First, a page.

You see them on wrists everywhere — restaurants, the office, the gym. Fitness trackers seem to have become de rigeur among the fitness conscious.
They’re becoming so popular that companies are even producing ones that look more like fashion jewelry than fitness monitors. But as with many trends, it can be hard to tell whether this is just a passing fad or the start of something more.
Fitbit, Jawbone, Nike, Misfit, Garmin, LifeTrak and more
Jackie Kuta Bangsberg, a clinical exercise physiologist and University of Wisconsin Health Fitness Center manager, has also noted the increasing trend of fitness trackers among the center’s members. And, she thinks, they offer a lot of great potential if they are actually used.
“A lot of people who currently use trackers are already fit. They love technology, love being able to track and download their workouts,” she notes. “Trackers can be really beneficial but only if you use them consistently. And for those who don’t want to or can’t join a class, the wearable devices may be a great way to stay motivated.”
Will you actually wear a tracker?
If you’re considering a device, Kuta Bangsberg recommends asking yourself, “Am I someone who is going to actually wear and use this, or is it just a novelty?” She also suggests talking with others who actually use the trackers to find out what they think. Mary Werner, a lifeguard at the Fitness Center, began wearing a tracker thanks to her mom.
“My mom really liked the one she wore, so she got me one for Christmas,” said Werner. “It’s a great subtle reminder to myself to try to incorporate more activity into my day and to reach my daily goal of 10,000 steps. I would highly recommend getting a device.”
Kuta Bangsberg says that’s one of the nice things about trackers – you can see your progress, which can help maintain momentum when positive changes aren’t always obvious.
“We know it takes about six weeks of maintaining a behavior change for it to actually stick. If we can help people reach that point, then they actually start to miss the behavior when they don’t do it,” explains Kuta Bangsberg. “With the trackers, we can see those changes quickly – more steps than the previous day, or consistently reaching those steps each day – that can be the positive feedback people need to keep going.”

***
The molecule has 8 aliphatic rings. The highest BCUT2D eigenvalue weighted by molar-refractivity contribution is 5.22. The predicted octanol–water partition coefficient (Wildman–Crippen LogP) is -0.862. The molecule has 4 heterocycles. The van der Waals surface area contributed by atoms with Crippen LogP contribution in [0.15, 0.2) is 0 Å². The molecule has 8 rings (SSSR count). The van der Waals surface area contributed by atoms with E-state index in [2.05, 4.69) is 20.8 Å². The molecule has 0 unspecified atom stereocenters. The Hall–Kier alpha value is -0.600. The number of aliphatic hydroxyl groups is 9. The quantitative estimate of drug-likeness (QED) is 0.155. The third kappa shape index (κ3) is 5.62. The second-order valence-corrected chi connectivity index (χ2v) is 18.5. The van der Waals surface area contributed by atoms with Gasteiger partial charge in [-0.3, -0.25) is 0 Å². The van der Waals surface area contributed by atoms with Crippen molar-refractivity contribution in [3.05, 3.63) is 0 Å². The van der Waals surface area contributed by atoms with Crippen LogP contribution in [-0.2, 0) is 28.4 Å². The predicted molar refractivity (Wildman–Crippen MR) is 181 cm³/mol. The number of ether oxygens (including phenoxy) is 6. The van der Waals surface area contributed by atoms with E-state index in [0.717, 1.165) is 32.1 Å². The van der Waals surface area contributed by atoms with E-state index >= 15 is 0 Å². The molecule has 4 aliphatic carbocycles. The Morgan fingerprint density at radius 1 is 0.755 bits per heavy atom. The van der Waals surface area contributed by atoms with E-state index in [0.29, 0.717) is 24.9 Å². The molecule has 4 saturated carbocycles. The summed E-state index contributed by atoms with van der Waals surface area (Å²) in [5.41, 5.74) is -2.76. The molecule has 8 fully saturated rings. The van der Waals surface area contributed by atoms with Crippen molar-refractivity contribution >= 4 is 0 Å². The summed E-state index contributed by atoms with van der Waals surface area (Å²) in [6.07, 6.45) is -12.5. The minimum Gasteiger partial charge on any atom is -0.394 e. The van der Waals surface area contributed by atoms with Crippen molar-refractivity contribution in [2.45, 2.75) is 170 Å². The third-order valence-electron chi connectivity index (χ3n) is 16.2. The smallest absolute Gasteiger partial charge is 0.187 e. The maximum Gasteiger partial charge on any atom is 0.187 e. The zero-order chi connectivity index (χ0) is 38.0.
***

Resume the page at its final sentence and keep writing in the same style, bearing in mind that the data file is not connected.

Werner’s device syncs with an app on her phone. She can receive weekly emails with a summary of activities including information like calories burned and how much time she spent being active. She can even compete with others who have similar devices.
“I am a competitive person, so if I am in a competition with someone I have more incentive to try and go above and beyond my step goals,” comments Werner.
Even with the additional motivation of competing against others, research shows that approximately 50 percent of those who start wearing a tracker stop within a year. It’s difficult to turn external motivations – like competing against others – into internal motivators. That’s why Kuta Bangsberg encourages wearers to be patient.
“If you get a tracker, give yourself at least eight weeks and watch yourself. If nothing else, you’re going to learn something about yourself in that time. And it’s important to be realistic about your goals. You’re not going to go from a sedentary lifestyle to walking 10,000 steps in a single day,” she says.
After putting the device on, Kuta Bangsberg recommends having a few “normal” days so you can establish what a typical day for you is like. Then slowly, over the course of time, challenge yourself. Try for 100 more steps the next day. If you don’t make it, aim for 50 more steps. Or, see if you can do the same number of steps at least five days in a row.
Over time, she notes, you’ll eventually have made progress because you’re doing more than you would have otherwise done in a normal day. And she points out that setbacks are common, and make it easy to think we’re off track. But we’re often not as off track as we think we are.
“We are impatient by nature and want to see change quickly. And we get easily distracted. But, if we plan for setbacks and realize we’re still making progress, we can continue to find a positive way to move forward. Behavior patterns are so ingrained, it’s really challenging to establish new ones.”
A common complaint about trackers is that they are not always accurate in recording activity. Kuta Bangsberg points out that the benefit they offer is consistency. When you use the device daily, it is an opportunity to see the trends over time. So focus less on specific details and more on the bigger picture.
And, as companies continue to refine the accuracy of the devices, the trackers will eventually offer benefits we haven’t even discovered yet.
“As the technology continues to evolve, they could offer significant advantages in helping people not only maintain healthy habits, but actually identify health concerns,” says Kuta Bangsberg. “It’s exciting to think of the possibilities.”